Your tenants have the right to the quiet enjoyment of their home without you telling them how to act, but there are some lifestyles that threaten the health and safety of your property. Tenants who are very messy or who suffer from a hoarding disorder create an environment where the rental unit is unhygienic, a fire hazard and at risk for major property damage. You often don't have the option of simply evicting tenants for these conditions, as that action may run afoul of the Fair Housing Act, due to hoarding being a recognized mental disorder. Up to 5 percent of the American population suffers from a hoarding disorder, according to WebMD, so it's important to know the proper steps for handling this situation to avoid penalties for accidentally discriminating against a protected class.

Hoarding Warning Signs
You don't need to enter the property to see several hoarding warning signs. One telltale sign you have a messy tenant or a hoarder is a smell strong enough to come outside of the rental unit. If the rental unit is part of an apartment building, an increase in pests in adjoining units can indicate a problem. Structural damage may be observed from units below the hoarder unit as well.

Lease Clauses
You can mitigate the risk of messy and hoarder tenants by writing cleanliness standards into the lease. Outline your expectations in advance and make it clear that you expect a certain level of cleanliness to be maintained while the tenants live in the property. You can also make it clear that tenants must maintain safety standards, such as keeping doors unblocked to adhere to fire codes.

Inspect the Property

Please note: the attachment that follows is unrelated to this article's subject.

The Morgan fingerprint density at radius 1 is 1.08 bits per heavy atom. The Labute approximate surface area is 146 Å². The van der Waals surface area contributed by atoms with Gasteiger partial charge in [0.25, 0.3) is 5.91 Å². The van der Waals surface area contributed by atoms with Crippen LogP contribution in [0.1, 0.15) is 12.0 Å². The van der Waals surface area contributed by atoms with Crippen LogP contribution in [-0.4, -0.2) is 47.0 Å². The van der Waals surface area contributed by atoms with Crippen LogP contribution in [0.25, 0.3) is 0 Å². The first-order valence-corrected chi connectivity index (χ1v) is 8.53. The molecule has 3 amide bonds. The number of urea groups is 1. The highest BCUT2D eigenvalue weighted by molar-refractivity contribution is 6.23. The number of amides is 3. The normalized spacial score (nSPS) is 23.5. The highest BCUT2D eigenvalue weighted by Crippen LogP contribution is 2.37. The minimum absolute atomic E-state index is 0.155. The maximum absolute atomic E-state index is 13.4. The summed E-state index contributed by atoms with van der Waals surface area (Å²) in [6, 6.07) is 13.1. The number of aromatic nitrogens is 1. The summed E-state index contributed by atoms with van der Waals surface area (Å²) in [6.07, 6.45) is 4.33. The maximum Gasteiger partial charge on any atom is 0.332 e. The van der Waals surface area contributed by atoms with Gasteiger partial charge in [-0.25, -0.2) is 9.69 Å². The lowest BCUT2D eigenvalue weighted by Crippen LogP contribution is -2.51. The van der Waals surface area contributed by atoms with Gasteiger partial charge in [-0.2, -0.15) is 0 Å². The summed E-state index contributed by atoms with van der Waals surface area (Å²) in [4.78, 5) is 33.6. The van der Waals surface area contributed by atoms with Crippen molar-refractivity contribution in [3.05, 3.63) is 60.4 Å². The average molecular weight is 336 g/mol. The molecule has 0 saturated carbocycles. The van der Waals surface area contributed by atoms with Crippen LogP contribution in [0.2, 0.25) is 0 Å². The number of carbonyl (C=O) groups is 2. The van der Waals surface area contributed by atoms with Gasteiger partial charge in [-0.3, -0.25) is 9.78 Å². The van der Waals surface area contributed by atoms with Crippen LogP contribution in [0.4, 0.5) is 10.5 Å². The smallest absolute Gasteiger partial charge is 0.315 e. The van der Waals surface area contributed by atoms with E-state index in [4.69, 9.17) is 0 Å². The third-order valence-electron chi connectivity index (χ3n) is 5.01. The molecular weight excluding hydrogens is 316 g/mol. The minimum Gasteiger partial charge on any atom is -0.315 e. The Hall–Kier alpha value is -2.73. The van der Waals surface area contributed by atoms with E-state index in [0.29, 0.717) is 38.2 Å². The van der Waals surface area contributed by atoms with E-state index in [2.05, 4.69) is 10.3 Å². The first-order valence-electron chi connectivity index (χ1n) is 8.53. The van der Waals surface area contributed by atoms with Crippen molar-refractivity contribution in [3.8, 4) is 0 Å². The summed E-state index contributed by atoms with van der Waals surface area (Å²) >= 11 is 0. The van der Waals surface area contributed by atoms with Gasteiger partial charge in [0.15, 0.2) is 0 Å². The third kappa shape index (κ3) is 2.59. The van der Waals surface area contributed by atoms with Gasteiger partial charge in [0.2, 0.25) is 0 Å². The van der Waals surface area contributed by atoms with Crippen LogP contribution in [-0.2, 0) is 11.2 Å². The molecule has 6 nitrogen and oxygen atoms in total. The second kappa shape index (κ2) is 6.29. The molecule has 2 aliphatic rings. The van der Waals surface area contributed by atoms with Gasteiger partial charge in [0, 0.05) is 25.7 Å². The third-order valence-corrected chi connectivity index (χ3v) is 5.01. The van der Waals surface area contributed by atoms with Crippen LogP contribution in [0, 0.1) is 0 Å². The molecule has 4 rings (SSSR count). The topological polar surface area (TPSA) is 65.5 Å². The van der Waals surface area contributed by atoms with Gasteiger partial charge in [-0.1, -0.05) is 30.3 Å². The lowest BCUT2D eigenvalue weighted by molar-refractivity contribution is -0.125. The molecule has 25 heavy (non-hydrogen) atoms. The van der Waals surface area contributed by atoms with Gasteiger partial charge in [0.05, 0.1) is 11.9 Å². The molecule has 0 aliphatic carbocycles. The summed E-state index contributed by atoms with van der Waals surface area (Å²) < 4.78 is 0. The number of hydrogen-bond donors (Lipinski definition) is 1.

If you suspect a tenant is a hoarder, you may want to gain access to the property to get a look at the severity of the situation. If you already mention a regular inspection in your lease agreement, you have the grounds to enter the property during the standard inspection time. If you don't, you may face resistance from the tenant when it comes to entering the property on a non-emergency basis. Explain your concerns and your desire to work out a mutually agreeable solution with the tenant.

Work With the Tenant
If a tenant is simply messy, explaining cleanliness expectations can often fix the issue. Young adults and college students living on their own for the first time may not realize how clean they should keep the rental unit.
For hoarders, the tenant may request reasonable accommodations due to his disability. The Fair Housing Act allows for reasonable requests from the tenant, although you aren't forced to compromise your property's safety or the health of other tenants in the same building. Collaborate with your tenant to address the problem and provide a reasonable amount of time to comply with your requests before considering further action.

Legal Remedies
If a hoarder or messy tenant doesn't fix the problem, you may need to pursue an eviction to minimize the damage and health problems associated with that rental unit. You can't evict a tenant based on hoarding, as that's a protected class, but you can start an eviction based on a breach of your lease clauses. Property damage, failure to adhere to cleanliness standards and fire hazards are potential options for this type of eviction.

A messy or hoarder tenant is a complicated situation to deal with, particularly with the Fair Housing Act regulations. Do your best to come to an agreement with your tenant before you run into major long-term problems with your property, or encounter high turnover from adjacent tenants.

POSTED October 15 2015 9:56 AM

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